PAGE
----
The City of Tehama has purchased the land on which the Annex stands from Union Pacific Railroad. Previously, the Museum had an annual lease with the railroad which, 'though unlikely, could have been terminated by the railroad, putting the future of the Annex into question. The City of Tehama and the Tehama County Museum are now working out terms for a new lease that will guarantee the Museum's use of that land in perpetuity.
This development is a good thing and is only part of the Museum's plan to finish the Annex and keep the vision alive. Members of the Museum Board have met onsite with Mr. Perry of the Tehama County Building Department to work out the details of getting the Annex shell permit reactivated and signed off as complete. That will pave the way for the next phase which is to complete the interior of the structure and clear it for Museum use. We have engaged a general contractor to help develop a plan to complete the structure and make it available for Museum use for the public.
This is a big undertaking. Dean Gorby and many members of the Tehama County business community and the general public who support the Museum put in countless hours, a lot of sweat, and huge amounts of donated material to get the building this far. This effort needs to be validated by finishing the job so the citizens of Tehama County and our visitors can benefit from the use of this Annex.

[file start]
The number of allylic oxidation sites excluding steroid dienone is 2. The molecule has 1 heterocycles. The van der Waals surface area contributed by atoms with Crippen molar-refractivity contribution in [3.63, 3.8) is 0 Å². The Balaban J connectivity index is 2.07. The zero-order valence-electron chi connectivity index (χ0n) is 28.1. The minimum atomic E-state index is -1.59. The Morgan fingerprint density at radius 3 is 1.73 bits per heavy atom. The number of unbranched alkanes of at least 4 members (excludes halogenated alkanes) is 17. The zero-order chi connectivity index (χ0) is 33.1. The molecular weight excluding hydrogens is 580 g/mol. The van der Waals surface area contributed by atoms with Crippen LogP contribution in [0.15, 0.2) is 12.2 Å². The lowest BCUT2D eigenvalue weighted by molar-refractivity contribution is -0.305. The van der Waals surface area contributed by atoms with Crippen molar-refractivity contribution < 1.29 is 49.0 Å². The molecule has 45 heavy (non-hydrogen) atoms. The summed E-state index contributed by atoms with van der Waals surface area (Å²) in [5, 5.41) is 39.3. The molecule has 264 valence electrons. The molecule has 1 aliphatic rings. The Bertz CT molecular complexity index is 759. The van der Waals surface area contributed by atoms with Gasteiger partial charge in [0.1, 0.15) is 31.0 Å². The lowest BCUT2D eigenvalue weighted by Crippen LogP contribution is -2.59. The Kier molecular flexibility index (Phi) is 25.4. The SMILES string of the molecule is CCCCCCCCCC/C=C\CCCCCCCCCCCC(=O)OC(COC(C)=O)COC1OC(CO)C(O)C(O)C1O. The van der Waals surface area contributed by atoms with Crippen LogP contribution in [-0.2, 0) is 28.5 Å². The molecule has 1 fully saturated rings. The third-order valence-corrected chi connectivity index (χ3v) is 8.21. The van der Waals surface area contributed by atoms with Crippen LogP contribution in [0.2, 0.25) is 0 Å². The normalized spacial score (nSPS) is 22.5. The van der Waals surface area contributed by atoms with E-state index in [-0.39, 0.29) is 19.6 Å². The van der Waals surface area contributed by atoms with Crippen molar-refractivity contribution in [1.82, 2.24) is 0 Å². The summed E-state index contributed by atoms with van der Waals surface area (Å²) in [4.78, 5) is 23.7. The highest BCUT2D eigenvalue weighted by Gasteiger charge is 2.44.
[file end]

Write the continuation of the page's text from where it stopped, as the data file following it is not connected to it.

The Tehama County Museum is currently working with the City of Tehama trying to get grant money to finish the Annex. This is a work in progress and we will keep you updated. If you want more information, if you have help to offer or if you would like to have input in this process, please call me. Or, better yet, come to our board meetings at 4 P.M. on the first Sunday of every month at the Museum. We'll even treat you to a cup of Ruth Britt's "hairy-chested" coffee!
In the meantime, we make preparations for the 26th Annual Jubilee scheduled for Saturday, Sept. 8th. This is our main moneymaking event each year, and a successful event is essential in keeping the vision alive. Additionally, it represents perhaps the best opportunity for members and supporters of the museum to get involved. And we need to be actively involved - as much for our own sakes as for the Museum. It allows us to take pride in in a worthy cause - the preservation and presentation of the history of Tehama County.
Enjoy this newsletter and Thank you in advance for all your help.
Be a part of history . . .
Be a Docent!
Mark Your Calendars for the 26th Annual Museum Jubilee
It's that time of year again, folks, when the board and other volunteers are busily getting ready for the Jubilee on Saturday, September 8.